Yes. When I was doing the redrawings I thought, I should give them to the museum. But then I thought, there is something embarrassing about copying Picasso and then being egocentric enough to offer them to a museum, as if they were worth something. So the only way I could give them to the museum was by destroying them. Then I was in a restaurant and someone put a receipt on one of those spikes, and the guy I was with, a curator, said those spikes are good for accounting because they put things in chronological order and they can’t get mixed up. I thought, that is perfect, because the whole redrawing was based on time and chronology, on keeping them together as a collection and marking them as done. If I put them on a spike they become defunct and valueless, and it gets around the egocentric problem of my museum donation. It added humility and my pride was still intact.
You call your versions “attempts at.” Were you interested in any way in virtuosity? How did you determine how far you would go in the accurate rendering of the originals?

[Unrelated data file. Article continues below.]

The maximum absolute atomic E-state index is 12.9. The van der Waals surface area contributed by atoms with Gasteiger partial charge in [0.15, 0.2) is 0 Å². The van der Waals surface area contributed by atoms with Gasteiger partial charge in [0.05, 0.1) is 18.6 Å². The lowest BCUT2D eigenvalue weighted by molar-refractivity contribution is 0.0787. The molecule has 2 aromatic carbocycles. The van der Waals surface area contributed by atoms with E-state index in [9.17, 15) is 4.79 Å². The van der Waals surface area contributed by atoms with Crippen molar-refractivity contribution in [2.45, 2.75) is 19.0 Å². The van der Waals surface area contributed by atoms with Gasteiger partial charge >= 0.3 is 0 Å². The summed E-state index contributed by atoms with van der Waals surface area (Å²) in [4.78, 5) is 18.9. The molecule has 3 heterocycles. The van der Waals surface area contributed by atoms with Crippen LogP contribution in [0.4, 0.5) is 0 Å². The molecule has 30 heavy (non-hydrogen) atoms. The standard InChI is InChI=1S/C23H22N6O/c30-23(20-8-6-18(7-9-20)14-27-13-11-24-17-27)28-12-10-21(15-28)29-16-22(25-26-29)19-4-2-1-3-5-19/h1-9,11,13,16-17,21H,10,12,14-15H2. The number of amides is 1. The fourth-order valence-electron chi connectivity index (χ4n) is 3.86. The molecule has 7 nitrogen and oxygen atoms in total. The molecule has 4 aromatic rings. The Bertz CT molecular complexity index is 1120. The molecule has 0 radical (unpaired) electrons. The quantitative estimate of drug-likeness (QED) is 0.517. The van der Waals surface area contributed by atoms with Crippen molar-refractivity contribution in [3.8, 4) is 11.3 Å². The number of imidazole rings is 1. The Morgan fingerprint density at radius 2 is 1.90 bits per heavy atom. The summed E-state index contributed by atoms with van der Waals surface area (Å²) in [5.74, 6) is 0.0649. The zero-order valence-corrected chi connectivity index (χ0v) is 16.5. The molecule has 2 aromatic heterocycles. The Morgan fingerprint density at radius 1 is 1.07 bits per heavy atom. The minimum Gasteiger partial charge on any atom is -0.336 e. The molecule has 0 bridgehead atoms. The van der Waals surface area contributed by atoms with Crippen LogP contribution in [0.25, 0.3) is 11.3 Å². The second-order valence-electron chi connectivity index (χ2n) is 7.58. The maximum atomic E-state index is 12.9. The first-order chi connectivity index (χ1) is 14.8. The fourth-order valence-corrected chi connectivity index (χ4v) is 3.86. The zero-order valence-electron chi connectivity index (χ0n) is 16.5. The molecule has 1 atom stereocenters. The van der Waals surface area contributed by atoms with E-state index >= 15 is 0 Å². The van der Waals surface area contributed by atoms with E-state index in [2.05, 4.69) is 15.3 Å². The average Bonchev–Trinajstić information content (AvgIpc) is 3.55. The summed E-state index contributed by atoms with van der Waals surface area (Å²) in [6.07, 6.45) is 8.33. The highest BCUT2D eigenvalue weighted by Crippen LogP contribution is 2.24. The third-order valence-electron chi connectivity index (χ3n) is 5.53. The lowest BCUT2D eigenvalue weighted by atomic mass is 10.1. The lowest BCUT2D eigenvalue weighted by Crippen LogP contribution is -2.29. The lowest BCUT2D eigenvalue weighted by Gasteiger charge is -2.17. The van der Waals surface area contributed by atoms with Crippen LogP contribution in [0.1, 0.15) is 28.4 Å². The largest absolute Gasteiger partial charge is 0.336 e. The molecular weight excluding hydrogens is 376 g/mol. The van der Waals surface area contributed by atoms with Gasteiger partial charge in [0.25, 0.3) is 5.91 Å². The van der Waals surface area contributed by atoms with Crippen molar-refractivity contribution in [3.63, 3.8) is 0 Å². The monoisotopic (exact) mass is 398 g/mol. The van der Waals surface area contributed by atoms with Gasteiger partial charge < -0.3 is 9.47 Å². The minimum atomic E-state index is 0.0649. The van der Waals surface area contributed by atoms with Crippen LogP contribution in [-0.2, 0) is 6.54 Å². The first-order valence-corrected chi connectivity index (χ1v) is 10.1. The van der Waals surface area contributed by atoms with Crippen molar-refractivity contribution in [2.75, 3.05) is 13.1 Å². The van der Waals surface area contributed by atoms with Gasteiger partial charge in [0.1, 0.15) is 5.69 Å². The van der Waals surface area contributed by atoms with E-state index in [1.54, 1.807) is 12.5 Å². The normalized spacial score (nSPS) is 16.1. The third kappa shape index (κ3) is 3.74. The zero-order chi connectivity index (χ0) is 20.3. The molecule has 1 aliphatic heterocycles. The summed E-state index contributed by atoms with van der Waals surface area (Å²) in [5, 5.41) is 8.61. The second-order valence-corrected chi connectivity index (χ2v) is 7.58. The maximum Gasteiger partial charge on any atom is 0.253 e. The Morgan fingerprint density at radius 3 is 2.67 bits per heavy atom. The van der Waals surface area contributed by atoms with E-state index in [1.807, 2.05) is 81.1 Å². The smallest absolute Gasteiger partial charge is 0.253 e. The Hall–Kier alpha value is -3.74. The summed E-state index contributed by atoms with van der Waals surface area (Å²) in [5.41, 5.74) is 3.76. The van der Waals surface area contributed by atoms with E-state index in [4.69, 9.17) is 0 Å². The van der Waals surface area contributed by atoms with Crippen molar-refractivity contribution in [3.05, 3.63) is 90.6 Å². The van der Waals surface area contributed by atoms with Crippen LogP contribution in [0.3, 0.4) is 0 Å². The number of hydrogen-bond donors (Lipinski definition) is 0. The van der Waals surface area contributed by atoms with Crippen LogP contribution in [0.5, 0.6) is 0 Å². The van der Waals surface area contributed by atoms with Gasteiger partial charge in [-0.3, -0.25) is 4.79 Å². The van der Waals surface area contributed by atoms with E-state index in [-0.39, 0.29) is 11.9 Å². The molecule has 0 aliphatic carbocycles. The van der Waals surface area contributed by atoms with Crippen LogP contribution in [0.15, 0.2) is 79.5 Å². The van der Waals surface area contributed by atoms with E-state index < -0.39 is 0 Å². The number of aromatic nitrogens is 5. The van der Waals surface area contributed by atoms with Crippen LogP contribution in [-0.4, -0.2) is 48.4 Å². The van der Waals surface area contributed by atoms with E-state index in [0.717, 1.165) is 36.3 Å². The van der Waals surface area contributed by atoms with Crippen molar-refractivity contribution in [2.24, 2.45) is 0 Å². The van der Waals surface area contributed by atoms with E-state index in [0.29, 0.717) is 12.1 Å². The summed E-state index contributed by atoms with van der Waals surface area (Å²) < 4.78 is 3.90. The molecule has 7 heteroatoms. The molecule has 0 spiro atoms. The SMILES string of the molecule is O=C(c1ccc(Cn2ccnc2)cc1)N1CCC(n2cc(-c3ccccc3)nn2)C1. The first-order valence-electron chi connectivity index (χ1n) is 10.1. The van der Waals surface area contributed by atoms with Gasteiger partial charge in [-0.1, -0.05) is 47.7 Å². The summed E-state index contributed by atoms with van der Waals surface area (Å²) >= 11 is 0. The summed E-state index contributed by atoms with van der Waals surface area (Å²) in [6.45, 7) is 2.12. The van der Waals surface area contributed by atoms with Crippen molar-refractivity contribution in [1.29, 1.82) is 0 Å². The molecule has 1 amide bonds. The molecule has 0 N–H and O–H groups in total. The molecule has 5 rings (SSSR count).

The restrictions of my condition dictated that I had only a permanent fat-tipped marker pen and a Wite-Out instrument, so there was not a lot I could actually do. I’m not that skilled, anyway. Maybe someone who is more skilled would have done more in that direction. But I wanted them to be very lo-fi. I realized that what I was doing had some connection to the way teenagers decorate their folders in high school, or their rucksacks. There was something that wasn’t the quality of Picasso, but a different quality that had a kind of everyday aesthetic to it. That’s when I realized we could do a manga book. They’re black ink on newsprint and they have that beautiful newspaper smell. I thought, if we go down that route we can make them cheap. The irony is that the market for Picasso books is huge, there are hundreds of them, but they are lavish monographs and no one can afford them. People on fixed incomes can afford this Picasso book. ❚